In the world of diabetes management, artificial pancreas systems rely on automation and your brain.
When most of us think of a “hybrid,” we think of a car that runs on a combination of gasoline and electricity. But when we are talking about diabetes management, hybrids describe “closed loop” or artificial pancreas systems that run on a combination of an automated computer program (called an “algorithm”) and human decision-making (brain power).
The brain power part we’re all familiar with. This consists of conscious decision-making related to insulin dosing, based on things like carb intake, physical activity and blood glucose levels. Of course, this is not a simple process. It is highly experience-dependent, involving a combination of art and scientific know-how. It also takes a fair amount of mental energy. One group of brave type-1 souls actually counted the number of times they had to make a decision or take an action related to their diabetes throughout the day. They averaged about 120 diabetes thought-points per day! It’s sort of like running a very large and complex program in the background on your computer all the time… it takes up a lot of memory and burns a lot of energy.
And perhaps worst of all, even when everything is done the “right way,” the brain power approach does not always produce desired results. There exist an almost unlimited number of variables that influence blood glucose levels. It is virtually impossible to account for them all. That’s why we have to lower our expectations somewhat. For most of our clients, keeping glucose levels somewhere remotely close to normal at least 75% of the time is considered all-star- caliber management.
That’s where the automation part comes in. By automating certain aspects of glucose control, not only does our brain get a much-needed rest, but we can actually see better results. With a closed loop system, a continuous glucose sensor feeds data to a computer program (called an “algorithm”) which then tells an insulin pump when and how much insulin to deliver. For example, let’s say one evening you consumed an entire Bloomin’ Onion at Outback Steakhouse. The fat content would undoubtedly cause your blood sugar to rise steadily throughout the night. As this occurs, the sensor would inform the algorithm about the rise, and the algorithm would instruct the pump to deliver larger amounts of basal insulin until the blood sugar start to come down and approach target levels.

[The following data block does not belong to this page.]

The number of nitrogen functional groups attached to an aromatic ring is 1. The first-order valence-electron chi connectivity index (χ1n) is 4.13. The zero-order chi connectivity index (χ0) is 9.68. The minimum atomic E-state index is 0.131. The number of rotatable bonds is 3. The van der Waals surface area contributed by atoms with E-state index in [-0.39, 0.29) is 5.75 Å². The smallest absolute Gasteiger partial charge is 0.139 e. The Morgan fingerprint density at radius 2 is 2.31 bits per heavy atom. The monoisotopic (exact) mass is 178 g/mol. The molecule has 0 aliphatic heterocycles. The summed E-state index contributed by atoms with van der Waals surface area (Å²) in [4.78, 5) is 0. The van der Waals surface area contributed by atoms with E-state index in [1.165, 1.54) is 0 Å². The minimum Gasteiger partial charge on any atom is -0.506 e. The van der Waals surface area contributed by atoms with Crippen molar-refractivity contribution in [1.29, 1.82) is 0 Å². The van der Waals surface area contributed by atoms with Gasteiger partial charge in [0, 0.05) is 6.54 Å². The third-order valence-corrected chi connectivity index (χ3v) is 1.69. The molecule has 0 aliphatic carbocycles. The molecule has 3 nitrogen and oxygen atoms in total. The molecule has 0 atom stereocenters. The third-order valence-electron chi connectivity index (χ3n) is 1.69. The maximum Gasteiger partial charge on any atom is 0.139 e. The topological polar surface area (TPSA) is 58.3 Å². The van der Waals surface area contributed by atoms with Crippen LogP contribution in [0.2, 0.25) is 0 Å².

The Hybrid Closed Loop Artificial Pancreas is Coming Soon (but not soon enough)!
Unfortunately, with the tools and technology we have available, no closed-loop system can control glucose levels perfectly. They all require a certain degree of user intervention (i.e. brain-power) to make them function better. Food, for example, seems to create a challenge for hybrid closed-loop systems. By the time a glucose sensor detects a blood sugar rise from food and triggers increased delivery of insulin, it is too late to avoid a major post-meal glucose spike. Exercise can also be difficult to manage. If blood sugars drop during exercise, the pump may reduce or halt insulin delivery to prevent a further decline. However, any insulin that was delivered during the previous three to four hours is still working, so hypoglycemia can still occur. Thus the need for the user of a hybrid closed-loop to remain involved in much of the decision-making.